Is Montenegro faced with an uncertain economic future?

Montenegro, a Southeastern European country on the Adriatic Sea, has recently been experiencing a slight unemployment rate decrease. With the estimated population of 629,219 and a very low population density (45 people per square kilometer) in 2018, Montenegro has the active population count of around 280,700. Official statistics, as presented by the Statistical Office of Montenegro, claim that the unemployment rate was reported to be 16,1% in June 2018, which is a slight drop from June of the previous year, when it was around 20%. Other sources offer somewhat different data, claiming that the unemployment in June 2018 was 18,43% (still suffering a drop in a 12-month period), but there are even more optimistic claims saying that there are about 40,500 (14,4%) unemployed people. Regardless of the used statistical methods and results, the unemployment rate is far from satisfactory. On average, 56,7% of the employed population is male, and 43,3% female and the similar ratio applies when it comes to the unemployed – 55.4% are males and 44.6% females. The population of the largest city, Podgorica, which is also the capital, constitutes about 30% of the country’s entire population and consequently has the highest unemployment rate in the country.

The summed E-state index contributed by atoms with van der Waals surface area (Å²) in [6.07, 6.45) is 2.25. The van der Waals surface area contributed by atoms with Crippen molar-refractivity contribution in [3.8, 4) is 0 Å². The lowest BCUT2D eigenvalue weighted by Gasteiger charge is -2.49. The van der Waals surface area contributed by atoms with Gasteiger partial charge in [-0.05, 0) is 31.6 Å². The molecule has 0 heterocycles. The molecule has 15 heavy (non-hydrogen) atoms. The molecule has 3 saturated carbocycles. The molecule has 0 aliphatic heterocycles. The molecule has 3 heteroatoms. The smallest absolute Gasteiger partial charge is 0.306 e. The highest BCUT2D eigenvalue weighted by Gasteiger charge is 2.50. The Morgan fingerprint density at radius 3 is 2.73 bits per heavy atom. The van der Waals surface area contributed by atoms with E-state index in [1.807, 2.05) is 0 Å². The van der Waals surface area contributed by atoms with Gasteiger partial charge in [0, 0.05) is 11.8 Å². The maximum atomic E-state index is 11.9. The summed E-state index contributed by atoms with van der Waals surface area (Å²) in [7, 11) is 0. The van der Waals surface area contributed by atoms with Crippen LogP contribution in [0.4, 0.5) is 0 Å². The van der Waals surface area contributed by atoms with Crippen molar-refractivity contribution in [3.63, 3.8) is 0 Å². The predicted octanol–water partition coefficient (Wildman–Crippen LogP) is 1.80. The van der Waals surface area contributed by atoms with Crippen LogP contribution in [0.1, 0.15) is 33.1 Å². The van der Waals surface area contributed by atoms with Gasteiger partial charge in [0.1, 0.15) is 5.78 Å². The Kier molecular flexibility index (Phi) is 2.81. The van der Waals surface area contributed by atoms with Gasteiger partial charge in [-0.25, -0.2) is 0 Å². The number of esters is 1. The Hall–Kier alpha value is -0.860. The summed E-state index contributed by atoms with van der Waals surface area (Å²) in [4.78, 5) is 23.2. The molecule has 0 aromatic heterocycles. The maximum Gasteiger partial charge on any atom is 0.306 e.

The most significant concern for the future of the Montenegrin economy lies in the fact that there are 188,000 employed citizens on the one hand, and on the other 191,000 unemployed, social welfare beneficiaries and pensioners. One thing is certain, and that is that the tables between the former and the latter need to turn if the country wants to avoid bankruptcy predicted for as early as 2020. Coincidentally, Montenegro aspires to join the EU by 2020 as well, so the ongoing problems related to macroeconomic instability, high public debt, and fiscal deficits are particularly concerning.

The number of unemployed citizens was one of the main concerns expressed in the European Commission’s Progress Report. The unemployment rate in Montenegro is among the highest in Europe, with neighboring Bosnia and Herzegovina and Macedonia (FYROM) as leaders in the region. Even though some EU countries have even higher unemployment rates (Greece and Spain), if Montenegro wants to become a member of the European Union some radical change need to be made. There are many factors which can help Montenegro overcome the period of instability as long as all changes are made within the country itself and all the potential income coming from outside is adequately utilized.

New job openings needed

The ratio of the number of employed to pensioners is around 1.6:1 for the employed or, more precisely, 188,000 workers to 125,000 pensioners, which is completely unsatisfactory and not nearly enough for the economic system to be sustainable. The sustainability of the Pension and Disability Insurance Fund requires the ratio of employed versus pensioners to be at least 3:1. In order to maintain dynamic growth, the number of new job openings should be increased constantly – this would, logically, help to shift the ratio toward a more satisfactory value. The current situation leads to the Fund constantly being in the red and in need of getting finances from the budget.